quantifying the outgassing performance of adhesives. The test does have
its limitations. Among them, this 24-hour test doesn’t predict
long-term outgassing performance. Nor can it determine what specific
outgassing contamination, if any, will occur in real world operating
conditions. Despite these limitations, though, the test is a good way
to evaluate and compare the outgassing potential of adhesives and other
Master Bond has developed UV-curable
adhesives that pass ASTM E595, something these fast-curing
adhesives have traditionally not been able to accomplish.
This development brings the assembly speed of UV-curable adhesives
to outgassing-sensitive applications.
Image 1: Masterbond UV-Curable Adhesives
designed to pass
Applications for Low
The first thing to understand about low
outgassing products is when to use them (see Figure 2. “Typical
Outgassing Applications” for a full list). Other than space systems,
the most common applications for low-outgassing products are those that
involve optical or electrooptical components, which can be clouded or
fogged by outgassed chemical compounds. Outgassing can also affect some
sensitive electrical processes—by interfering with electrical
continuity. Semiconductor manufacturing processes can be very sensitive
to outgassing material systems. And commercial vacuum processes can
also suffer from outgassing issues.
If you suspect outgassing could potentially pose a problem in your
application, specifying adhesives that comply with the ASTM outgassing
standard will make sense as long as one of the compliant grades meets
all of your other technical requirements. And the good news here is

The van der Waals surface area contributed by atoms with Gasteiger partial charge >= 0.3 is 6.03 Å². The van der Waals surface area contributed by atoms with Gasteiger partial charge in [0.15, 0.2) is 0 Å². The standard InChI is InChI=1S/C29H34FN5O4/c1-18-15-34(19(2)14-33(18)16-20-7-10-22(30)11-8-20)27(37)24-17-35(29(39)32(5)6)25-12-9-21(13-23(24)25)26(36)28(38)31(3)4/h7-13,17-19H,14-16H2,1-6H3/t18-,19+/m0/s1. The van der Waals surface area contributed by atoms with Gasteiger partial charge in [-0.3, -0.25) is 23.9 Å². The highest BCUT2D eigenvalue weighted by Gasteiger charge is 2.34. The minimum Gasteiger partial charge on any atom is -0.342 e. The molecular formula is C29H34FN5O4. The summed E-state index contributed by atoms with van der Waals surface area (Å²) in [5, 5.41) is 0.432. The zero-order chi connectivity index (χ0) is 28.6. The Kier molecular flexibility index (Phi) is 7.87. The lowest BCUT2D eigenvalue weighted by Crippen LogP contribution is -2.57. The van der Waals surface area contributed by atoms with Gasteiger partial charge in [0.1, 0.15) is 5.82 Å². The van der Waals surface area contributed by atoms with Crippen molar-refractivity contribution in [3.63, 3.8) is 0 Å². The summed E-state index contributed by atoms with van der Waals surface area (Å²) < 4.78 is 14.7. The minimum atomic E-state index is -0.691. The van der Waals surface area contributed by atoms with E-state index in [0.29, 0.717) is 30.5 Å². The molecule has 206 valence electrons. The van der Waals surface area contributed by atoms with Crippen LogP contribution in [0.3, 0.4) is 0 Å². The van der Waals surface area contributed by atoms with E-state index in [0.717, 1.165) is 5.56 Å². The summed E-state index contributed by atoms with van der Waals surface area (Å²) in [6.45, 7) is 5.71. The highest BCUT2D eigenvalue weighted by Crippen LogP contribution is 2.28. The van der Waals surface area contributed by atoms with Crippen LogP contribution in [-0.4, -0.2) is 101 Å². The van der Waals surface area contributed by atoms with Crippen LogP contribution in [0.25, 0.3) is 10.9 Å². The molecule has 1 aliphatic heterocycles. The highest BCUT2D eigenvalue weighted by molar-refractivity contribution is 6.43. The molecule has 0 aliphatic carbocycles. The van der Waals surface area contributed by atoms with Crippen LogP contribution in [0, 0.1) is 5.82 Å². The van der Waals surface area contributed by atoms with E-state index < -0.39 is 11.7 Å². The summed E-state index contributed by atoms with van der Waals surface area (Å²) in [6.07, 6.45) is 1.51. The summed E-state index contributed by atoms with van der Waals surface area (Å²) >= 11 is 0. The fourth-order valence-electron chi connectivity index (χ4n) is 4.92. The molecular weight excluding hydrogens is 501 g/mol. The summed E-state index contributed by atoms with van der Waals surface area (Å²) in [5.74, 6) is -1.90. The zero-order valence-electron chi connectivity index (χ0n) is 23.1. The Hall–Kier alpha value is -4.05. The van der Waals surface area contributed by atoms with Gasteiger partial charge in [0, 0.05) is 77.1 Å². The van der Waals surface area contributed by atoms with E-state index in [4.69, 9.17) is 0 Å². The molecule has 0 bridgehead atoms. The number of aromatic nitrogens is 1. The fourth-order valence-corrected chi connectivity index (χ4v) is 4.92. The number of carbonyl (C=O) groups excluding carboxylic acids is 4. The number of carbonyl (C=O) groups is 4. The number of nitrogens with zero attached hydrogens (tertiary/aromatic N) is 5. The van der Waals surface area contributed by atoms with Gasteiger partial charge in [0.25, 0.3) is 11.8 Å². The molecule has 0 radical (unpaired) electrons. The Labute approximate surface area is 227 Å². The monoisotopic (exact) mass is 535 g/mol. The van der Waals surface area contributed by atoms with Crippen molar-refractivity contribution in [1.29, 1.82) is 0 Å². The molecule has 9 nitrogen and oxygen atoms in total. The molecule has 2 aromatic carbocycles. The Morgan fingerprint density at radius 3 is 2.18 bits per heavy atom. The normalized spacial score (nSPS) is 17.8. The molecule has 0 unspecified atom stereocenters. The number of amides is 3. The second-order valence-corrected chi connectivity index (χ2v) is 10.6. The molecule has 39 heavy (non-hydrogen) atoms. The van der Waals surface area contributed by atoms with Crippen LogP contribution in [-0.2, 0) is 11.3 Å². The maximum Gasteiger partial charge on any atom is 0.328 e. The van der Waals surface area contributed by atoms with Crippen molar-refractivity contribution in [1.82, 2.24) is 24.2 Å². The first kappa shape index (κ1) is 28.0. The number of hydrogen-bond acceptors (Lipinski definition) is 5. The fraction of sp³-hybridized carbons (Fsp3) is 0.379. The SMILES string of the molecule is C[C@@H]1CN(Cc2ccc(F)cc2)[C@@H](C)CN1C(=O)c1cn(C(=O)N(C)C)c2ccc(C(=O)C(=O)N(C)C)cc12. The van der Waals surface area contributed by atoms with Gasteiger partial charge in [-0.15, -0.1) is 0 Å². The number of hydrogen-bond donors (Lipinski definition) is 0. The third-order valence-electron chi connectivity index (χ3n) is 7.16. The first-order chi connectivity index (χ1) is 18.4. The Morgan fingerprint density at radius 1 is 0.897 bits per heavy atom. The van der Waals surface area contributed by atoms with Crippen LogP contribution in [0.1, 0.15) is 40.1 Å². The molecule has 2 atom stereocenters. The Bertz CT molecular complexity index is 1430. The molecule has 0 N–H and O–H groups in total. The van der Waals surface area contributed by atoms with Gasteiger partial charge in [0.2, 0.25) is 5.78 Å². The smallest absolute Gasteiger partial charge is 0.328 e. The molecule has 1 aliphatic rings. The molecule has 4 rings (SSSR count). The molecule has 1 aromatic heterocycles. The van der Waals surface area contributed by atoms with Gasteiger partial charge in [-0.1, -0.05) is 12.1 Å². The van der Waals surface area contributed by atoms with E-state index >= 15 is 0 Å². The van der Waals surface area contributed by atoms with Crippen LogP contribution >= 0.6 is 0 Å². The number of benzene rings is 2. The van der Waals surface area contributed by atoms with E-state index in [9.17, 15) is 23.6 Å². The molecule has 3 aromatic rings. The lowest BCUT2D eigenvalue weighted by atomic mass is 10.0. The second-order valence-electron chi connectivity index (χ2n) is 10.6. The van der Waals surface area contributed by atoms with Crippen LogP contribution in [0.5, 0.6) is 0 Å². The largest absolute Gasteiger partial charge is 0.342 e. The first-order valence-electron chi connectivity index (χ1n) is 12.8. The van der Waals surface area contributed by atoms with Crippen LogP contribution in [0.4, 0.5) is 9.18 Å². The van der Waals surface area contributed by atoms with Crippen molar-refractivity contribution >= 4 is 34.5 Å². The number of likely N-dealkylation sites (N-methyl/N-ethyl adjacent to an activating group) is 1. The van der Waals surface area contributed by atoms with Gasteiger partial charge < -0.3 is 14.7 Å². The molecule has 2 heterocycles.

that low outgassing adhesives don’t typically require any sacrifice in
other mechanical or physical properties. What sets low outgassing
products apart from their generic counterparts is that the low
outgassing grades have passed the rigorous ASTM test—often after months
of painstaking formulation work on our part.
The time and expense of all that testing and custom formulation do
not have major cost implications for users of low outgassing products.
The compelling reason to carefully consider whether you truly need a
ASTM E595- compliant grade comes down to freedom of choice, not cost.
Consider that Master Bond has hundreds of adhesives that have not
been tested for low outgassing and over 20 adhesives that have. By
picking an ASTM E595-compliant grade when you do not need one, you may
limit your ability to find the best match between your application
requirements and adhesive properties. For this reason, engineers should
stick with standard products for bonding, sealing, encapsulation and
potting applications that have no known sensitivity to outgassing.
With that caveat in mind, the compliant adhesive products available
today do cover a wide range of capabilities for those times when
nothing else will do (see Figures 1 & 2 and Table 1).
Bond offers ASTM E595 products for structural bonding, potting,
encapsulation and sealing. Also available are E595-certified
electrically and thermally conductive products as well as medical and
cryogenic adhesives. Recently, Master Bond introduced a UV-curable
adhesive, one of the first in the industry to pass the standard ASTM